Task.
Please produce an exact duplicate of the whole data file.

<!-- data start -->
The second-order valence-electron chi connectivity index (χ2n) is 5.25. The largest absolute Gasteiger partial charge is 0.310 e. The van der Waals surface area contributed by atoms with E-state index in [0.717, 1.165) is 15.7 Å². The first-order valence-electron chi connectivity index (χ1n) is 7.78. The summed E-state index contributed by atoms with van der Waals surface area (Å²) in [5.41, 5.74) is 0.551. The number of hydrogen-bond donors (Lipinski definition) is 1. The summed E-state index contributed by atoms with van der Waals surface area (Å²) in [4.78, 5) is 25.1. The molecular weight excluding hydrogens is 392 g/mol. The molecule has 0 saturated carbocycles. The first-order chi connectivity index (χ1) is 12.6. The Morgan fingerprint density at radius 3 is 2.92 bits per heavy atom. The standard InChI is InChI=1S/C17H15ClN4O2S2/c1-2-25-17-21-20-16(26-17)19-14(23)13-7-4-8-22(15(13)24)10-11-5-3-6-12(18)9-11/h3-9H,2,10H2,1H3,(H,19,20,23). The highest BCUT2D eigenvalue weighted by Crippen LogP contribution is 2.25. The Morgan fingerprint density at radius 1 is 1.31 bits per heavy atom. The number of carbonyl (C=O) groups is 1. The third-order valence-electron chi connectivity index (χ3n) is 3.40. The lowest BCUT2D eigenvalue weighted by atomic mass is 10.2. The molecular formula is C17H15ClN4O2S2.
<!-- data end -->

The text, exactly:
The second-order valence-electron chi connectivity index (χ2n) is 5.25. The largest absolute Gasteiger partial charge is 0.310 e. The van der Waals surface area contributed by atoms with E-state index in [0.717, 1.165) is 15.7 Å². The first-order valence-electron chi connectivity index (χ1n) is 7.78. The summed E-state index contributed by atoms with van der Waals surface area (Å²) in [5.41, 5.74) is 0.551. The number of hydrogen-bond donors (Lipinski definition) is 1. The summed E-state index contributed by atoms with van der Waals surface area (Å²) in [4.78, 5) is 25.1. The molecular weight excluding hydrogens is 392 g/mol. The molecule has 0 saturated carbocycles. The first-order chi connectivity index (χ1) is 12.6. The Morgan fingerprint density at radius 3 is 2.92 bits per heavy atom. The standard InChI is InChI=1S/C17H15ClN4O2S2/c1-2-25-17-21-20-16(26-17)19-14(23)13-7-4-8-22(15(13)24)10-11-5-3-6-12(18)9-11/h3-9H,2,10H2,1H3,(H,19,20,23). The highest BCUT2D eigenvalue weighted by Crippen LogP contribution is 2.25. The Morgan fingerprint density at radius 1 is 1.31 bits per heavy atom. The number of carbonyl (C=O) groups is 1. The third-order valence-electron chi connectivity index (χ3n) is 3.40. The lowest BCUT2D eigenvalue weighted by atomic mass is 10.2. The molecular formula is C17H15ClN4O2S2.